Classroom discussions of aerodynamic reactions can raise relevant questions, such as why a spinning ball follows a curved flight path, or why an airplane wing provides lift.
Such questions are usually answered by reference to the Bernoulli Theorem and associated assumptions about the acceleration of air on the affected surfaces. This approach is unsatisfactory for three reasons. First, it can lead to questions which cannot be answered. Second, the Bernoulli relationship between fluid velocity and static pressure is applicable to the confined flow of fluids through pipes. Third, the movement of an object through the atmosphere does not result in the acceleration of air around the object.
A more effective approach can be based on the following rationale:
1. Bernoulli demonstrated that an increase in the velocity of a fluid that is flowing through a pipe will result in a decrease in the static pressure of the fluid.
2. The reduction in static pressure occurs because the increase in the velocity of a fluid decreases the time that is available for the molecules of the fluid to impact on the walls of the pipe.
3. It can be shown that whenever a fluid is moving relative to a surface, or a surface is moving relative to a fluid, an increase in relative velocity will result in a decrease in the pressure that the fluid exerts on the surface.
4. The reduction in the pressure that the fluid exerts on the surface will result in the fluid being forced into intimate contact with the surface by the fluid molecues that are further away from the surface.
5. The resultant "adhesion" of fluids to curved surfaces and the reduction in the fluid pressures that are exerted on the surfaces are manifestations of the Coanda effect.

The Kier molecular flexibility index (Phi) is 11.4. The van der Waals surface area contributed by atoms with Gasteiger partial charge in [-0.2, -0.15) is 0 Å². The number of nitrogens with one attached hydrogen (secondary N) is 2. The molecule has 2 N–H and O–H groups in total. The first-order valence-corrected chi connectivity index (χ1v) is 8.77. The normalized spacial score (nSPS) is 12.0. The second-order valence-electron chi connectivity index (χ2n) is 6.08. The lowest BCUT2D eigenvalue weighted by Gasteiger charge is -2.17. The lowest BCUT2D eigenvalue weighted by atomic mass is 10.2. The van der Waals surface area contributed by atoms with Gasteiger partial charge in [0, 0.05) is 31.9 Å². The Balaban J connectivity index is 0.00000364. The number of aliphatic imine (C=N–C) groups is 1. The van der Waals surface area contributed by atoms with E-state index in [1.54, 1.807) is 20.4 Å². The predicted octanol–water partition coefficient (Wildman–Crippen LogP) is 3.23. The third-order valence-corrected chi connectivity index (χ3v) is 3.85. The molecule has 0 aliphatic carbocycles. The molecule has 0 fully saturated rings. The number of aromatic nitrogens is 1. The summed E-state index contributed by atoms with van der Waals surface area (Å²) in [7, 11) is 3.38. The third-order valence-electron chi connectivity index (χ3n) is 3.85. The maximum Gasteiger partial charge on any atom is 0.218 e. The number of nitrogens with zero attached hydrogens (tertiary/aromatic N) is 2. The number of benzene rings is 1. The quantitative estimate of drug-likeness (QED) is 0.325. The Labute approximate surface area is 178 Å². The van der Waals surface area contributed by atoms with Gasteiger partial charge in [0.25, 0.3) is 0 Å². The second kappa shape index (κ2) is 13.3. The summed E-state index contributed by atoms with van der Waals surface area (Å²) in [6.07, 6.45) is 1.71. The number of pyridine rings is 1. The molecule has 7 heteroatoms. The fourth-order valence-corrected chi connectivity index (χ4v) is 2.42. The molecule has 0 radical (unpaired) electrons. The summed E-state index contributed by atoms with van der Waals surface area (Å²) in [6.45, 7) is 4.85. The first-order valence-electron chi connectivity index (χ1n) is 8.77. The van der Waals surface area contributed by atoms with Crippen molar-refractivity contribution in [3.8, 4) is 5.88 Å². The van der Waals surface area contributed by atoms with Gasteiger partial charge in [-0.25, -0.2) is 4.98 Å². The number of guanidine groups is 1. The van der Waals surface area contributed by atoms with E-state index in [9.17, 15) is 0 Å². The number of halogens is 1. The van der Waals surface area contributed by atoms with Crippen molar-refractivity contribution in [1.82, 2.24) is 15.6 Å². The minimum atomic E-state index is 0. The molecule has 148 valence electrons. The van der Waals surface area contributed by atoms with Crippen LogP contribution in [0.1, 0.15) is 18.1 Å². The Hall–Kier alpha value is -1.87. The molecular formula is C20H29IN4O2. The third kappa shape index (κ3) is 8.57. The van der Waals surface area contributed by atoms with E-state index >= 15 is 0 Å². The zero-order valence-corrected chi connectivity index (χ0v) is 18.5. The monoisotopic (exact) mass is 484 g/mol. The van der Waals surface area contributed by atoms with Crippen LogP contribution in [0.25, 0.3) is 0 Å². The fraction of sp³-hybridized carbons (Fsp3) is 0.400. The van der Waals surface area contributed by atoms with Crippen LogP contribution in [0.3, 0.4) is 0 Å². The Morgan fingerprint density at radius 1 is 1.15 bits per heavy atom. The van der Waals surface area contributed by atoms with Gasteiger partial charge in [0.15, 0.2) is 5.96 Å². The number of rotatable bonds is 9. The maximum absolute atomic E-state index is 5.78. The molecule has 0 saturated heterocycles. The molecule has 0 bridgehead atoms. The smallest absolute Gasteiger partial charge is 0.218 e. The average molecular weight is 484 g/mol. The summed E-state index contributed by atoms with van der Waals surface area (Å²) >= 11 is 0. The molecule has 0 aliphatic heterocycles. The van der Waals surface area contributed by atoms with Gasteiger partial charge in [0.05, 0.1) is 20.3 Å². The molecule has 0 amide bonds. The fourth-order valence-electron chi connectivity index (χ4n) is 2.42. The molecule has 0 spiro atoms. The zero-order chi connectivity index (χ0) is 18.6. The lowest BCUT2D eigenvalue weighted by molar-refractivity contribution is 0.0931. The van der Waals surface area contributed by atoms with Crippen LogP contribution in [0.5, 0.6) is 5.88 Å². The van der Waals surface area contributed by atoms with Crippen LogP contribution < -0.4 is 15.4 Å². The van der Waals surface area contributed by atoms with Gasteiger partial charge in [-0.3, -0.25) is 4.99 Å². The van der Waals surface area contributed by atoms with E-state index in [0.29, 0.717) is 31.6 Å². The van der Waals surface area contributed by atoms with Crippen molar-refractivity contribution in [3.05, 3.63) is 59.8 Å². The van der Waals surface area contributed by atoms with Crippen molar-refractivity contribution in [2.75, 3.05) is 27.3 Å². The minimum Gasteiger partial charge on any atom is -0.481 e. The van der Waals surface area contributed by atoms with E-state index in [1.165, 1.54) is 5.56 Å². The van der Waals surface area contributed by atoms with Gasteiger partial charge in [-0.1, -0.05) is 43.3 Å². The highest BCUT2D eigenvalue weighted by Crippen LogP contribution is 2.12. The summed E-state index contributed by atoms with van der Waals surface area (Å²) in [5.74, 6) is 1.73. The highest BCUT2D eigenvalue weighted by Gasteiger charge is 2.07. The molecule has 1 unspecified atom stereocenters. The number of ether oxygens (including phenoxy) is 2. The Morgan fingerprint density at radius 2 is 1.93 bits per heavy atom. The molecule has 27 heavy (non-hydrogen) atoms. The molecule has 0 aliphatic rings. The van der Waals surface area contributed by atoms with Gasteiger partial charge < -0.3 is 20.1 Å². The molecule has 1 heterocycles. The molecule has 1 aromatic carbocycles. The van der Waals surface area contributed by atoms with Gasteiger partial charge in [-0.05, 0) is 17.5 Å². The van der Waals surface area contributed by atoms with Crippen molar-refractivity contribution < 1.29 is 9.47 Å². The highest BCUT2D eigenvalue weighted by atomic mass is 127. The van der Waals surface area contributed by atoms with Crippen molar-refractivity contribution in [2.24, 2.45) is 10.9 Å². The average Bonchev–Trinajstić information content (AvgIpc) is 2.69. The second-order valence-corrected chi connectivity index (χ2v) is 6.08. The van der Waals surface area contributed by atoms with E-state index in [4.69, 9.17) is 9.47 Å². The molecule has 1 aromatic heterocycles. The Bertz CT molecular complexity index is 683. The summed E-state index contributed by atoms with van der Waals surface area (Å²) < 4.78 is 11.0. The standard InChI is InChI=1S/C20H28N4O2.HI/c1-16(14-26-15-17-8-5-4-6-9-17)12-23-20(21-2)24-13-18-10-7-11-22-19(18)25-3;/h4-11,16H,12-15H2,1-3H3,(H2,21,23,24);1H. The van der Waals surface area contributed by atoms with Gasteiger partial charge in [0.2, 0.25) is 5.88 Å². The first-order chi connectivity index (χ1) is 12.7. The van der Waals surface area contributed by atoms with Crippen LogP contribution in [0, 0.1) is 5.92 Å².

This line of reasoning makes answers to questions such as those raised above almost self evident. The spinning of the ball results in a Coanda type decrease in the air pressure that is acting on the side of the ball that has the higher effective velocity through the atmosphere. Similarly, the movement of an airplane wing through the atmosphere results in a Coanda type reduction in the air pressure that is acting on the top of the wing. In both instances, the result is the development of a pressure differential. In the case of the ball, the differential is between the two affected sides of the ball and an unbalanced sideward force pushes the ball off course. In the case of the wing, the differential is between the upper and lower surfaces of the wing and an unbalanced upward force is applied to the bottom of the wing.
The above rationale is discussed in detail in a new web page:
This web page also:
1. presents examples of the manner in which the Bernoulli/acceleration rationale involves assumptions and presumptions that are obviously invalid,
2. provides background information which supports and augments the Coanda/constant velocity rationale, and
3. gives examples of the misconceptions and fallacies regarding aerodynamic reactions that are perpetuated in articles that appear in publications and on the internet.